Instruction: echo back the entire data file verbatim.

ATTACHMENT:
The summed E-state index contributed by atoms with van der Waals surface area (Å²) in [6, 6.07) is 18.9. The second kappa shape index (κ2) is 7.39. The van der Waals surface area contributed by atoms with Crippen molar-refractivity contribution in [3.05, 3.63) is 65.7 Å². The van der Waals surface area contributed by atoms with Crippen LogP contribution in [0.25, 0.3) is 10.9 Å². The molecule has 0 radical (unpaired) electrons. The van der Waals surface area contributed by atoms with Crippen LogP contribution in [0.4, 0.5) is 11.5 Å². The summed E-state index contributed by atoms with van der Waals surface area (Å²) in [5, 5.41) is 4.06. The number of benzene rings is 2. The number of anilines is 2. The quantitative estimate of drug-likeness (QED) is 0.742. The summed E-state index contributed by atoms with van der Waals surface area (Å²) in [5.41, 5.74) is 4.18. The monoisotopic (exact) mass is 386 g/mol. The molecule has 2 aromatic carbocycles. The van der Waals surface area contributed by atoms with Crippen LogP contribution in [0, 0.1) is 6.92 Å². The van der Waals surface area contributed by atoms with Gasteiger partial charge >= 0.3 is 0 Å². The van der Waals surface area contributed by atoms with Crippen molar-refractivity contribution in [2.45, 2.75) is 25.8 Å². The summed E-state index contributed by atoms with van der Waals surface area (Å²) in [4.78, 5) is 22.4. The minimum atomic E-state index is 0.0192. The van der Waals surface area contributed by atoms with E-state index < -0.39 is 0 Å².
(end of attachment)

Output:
The summed E-state index contributed by atoms with van der Waals surface area (Å²) in [6, 6.07) is 18.9. The second kappa shape index (κ2) is 7.39. The van der Waals surface area contributed by atoms with Crippen molar-refractivity contribution in [3.05, 3.63) is 65.7 Å². The van der Waals surface area contributed by atoms with Crippen LogP contribution in [0.25, 0.3) is 10.9 Å². The molecule has 0 radical (unpaired) electrons. The van der Waals surface area contributed by atoms with Crippen LogP contribution in [0.4, 0.5) is 11.5 Å². The summed E-state index contributed by atoms with van der Waals surface area (Å²) in [5, 5.41) is 4.06. The number of benzene rings is 2. The number of anilines is 2. The quantitative estimate of drug-likeness (QED) is 0.742. The summed E-state index contributed by atoms with van der Waals surface area (Å²) in [5.41, 5.74) is 4.18. The monoisotopic (exact) mass is 386 g/mol. The molecule has 2 aromatic carbocycles. The van der Waals surface area contributed by atoms with Crippen LogP contribution in [0, 0.1) is 6.92 Å². The van der Waals surface area contributed by atoms with Gasteiger partial charge >= 0.3 is 0 Å². The van der Waals surface area contributed by atoms with Crippen molar-refractivity contribution in [2.45, 2.75) is 25.8 Å². The summed E-state index contributed by atoms with van der Waals surface area (Å²) in [4.78, 5) is 22.4. The minimum atomic E-state index is 0.0192. The van der Waals surface area contributed by atoms with E-state index < -0.39 is 0 Å².